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Uber and other driver services such as Lyft have faced push-back from competitors around the globe. Uber had its own run-ins with cab drivers in New York City, and was the subject of major protests in Europe last month. Now, Pittsburgh has slashed the tires on both companies.

According to BizJournals, two Pittsburgh judges are shutting down both operations until Uber and Lyft receive a certificate of public convenience from the state Public Utility Commission to operate. The judges are aware of the benefits of both services, but said that, in the interest of public safety, the Public Utility Commission needs to investigate.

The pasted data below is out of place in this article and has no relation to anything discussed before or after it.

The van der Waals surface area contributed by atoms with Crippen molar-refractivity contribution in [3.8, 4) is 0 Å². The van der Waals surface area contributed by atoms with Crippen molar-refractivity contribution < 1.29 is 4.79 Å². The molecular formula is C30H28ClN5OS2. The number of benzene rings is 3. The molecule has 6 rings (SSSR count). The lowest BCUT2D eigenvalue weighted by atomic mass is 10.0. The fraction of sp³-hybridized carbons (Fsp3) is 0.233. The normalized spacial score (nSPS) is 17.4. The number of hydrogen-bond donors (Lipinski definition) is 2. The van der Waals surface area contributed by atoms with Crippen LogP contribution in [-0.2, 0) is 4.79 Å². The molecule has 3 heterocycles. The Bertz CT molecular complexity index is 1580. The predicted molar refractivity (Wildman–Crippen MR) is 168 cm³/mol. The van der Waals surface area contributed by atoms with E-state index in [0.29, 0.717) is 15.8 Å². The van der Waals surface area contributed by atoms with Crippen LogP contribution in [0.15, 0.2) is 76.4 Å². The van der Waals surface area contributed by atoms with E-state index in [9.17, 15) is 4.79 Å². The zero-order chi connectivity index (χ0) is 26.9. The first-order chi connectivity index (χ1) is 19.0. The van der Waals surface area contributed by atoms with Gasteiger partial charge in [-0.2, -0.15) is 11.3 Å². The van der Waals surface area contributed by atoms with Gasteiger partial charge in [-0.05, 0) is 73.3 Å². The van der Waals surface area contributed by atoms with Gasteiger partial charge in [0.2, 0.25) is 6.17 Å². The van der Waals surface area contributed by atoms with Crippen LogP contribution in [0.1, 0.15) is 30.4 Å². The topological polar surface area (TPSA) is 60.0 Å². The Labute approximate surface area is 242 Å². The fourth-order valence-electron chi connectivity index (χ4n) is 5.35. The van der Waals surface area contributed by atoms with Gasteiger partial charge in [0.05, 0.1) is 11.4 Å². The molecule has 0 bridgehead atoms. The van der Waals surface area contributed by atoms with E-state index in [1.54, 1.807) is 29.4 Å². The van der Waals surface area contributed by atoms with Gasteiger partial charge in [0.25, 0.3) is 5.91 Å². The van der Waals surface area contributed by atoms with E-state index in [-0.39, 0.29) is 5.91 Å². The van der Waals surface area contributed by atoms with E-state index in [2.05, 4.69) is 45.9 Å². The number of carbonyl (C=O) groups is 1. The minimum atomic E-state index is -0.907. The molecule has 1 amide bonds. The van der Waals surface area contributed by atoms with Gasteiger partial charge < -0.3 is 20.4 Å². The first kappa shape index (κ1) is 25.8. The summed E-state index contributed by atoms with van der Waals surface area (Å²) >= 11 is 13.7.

“We are not blind or deaf to the public opinion, at least in the Pittsburgh area, that the transportation needs of many individuals are not adequately met by currently certified carriers,” the judges said, accordingt to BizJournals. “Therefore, it may seem to some that our order here is contrary to the public interest in the ability of individuals to secure transportation in a timely matter… The General Assembly determined that before transportation can be provided to the public for compensation, a certificate of public convenience issued by the commission is necessary.”

The commission will make sure that drivers for Uber and Lyft are actually able to perform their duties, that they own insurance, that their vehicles are inspected and that they’ve passed background checks.